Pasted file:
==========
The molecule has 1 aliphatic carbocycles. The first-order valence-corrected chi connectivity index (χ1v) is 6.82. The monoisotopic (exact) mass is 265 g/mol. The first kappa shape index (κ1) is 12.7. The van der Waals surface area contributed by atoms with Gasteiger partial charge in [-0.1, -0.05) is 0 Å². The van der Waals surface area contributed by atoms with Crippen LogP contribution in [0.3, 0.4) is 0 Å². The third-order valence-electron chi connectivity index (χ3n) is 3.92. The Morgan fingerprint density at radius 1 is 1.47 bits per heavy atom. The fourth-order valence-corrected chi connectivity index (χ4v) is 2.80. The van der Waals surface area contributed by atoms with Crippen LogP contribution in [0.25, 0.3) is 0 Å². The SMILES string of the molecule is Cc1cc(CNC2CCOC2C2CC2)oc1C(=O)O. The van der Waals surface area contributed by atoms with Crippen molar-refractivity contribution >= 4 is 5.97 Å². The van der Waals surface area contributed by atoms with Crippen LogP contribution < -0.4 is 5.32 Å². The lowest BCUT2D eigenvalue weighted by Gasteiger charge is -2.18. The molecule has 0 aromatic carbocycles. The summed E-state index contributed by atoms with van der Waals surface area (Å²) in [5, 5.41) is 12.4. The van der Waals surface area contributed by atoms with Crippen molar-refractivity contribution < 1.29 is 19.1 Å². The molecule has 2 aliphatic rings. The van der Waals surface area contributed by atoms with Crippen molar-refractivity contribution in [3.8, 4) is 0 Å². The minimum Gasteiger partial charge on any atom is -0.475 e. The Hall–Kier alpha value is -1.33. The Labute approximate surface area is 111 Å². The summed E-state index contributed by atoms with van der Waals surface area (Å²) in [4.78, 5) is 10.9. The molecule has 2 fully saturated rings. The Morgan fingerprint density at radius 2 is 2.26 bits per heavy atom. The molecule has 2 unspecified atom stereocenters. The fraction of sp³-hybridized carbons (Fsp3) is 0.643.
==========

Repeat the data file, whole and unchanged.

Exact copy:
The molecule has 1 aliphatic carbocycles. The first-order valence-corrected chi connectivity index (χ1v) is 6.82. The monoisotopic (exact) mass is 265 g/mol. The first kappa shape index (κ1) is 12.7. The van der Waals surface area contributed by atoms with Gasteiger partial charge in [-0.1, -0.05) is 0 Å². The van der Waals surface area contributed by atoms with Crippen LogP contribution in [0.3, 0.4) is 0 Å². The third-order valence-electron chi connectivity index (χ3n) is 3.92. The Morgan fingerprint density at radius 1 is 1.47 bits per heavy atom. The fourth-order valence-corrected chi connectivity index (χ4v) is 2.80. The van der Waals surface area contributed by atoms with Crippen LogP contribution in [0.25, 0.3) is 0 Å². The SMILES string of the molecule is Cc1cc(CNC2CCOC2C2CC2)oc1C(=O)O. The van der Waals surface area contributed by atoms with Crippen molar-refractivity contribution >= 4 is 5.97 Å². The van der Waals surface area contributed by atoms with Crippen LogP contribution < -0.4 is 5.32 Å². The lowest BCUT2D eigenvalue weighted by Gasteiger charge is -2.18. The molecule has 0 aromatic carbocycles. The summed E-state index contributed by atoms with van der Waals surface area (Å²) in [5, 5.41) is 12.4. The van der Waals surface area contributed by atoms with Crippen molar-refractivity contribution < 1.29 is 19.1 Å². The molecule has 2 aliphatic rings. The van der Waals surface area contributed by atoms with Crippen molar-refractivity contribution in [3.8, 4) is 0 Å². The minimum Gasteiger partial charge on any atom is -0.475 e. The Hall–Kier alpha value is -1.33. The Labute approximate surface area is 111 Å². The summed E-state index contributed by atoms with van der Waals surface area (Å²) in [4.78, 5) is 10.9. The molecule has 2 fully saturated rings. The Morgan fingerprint density at radius 2 is 2.26 bits per heavy atom. The molecule has 2 unspecified atom stereocenters. The fraction of sp³-hybridized carbons (Fsp3) is 0.643.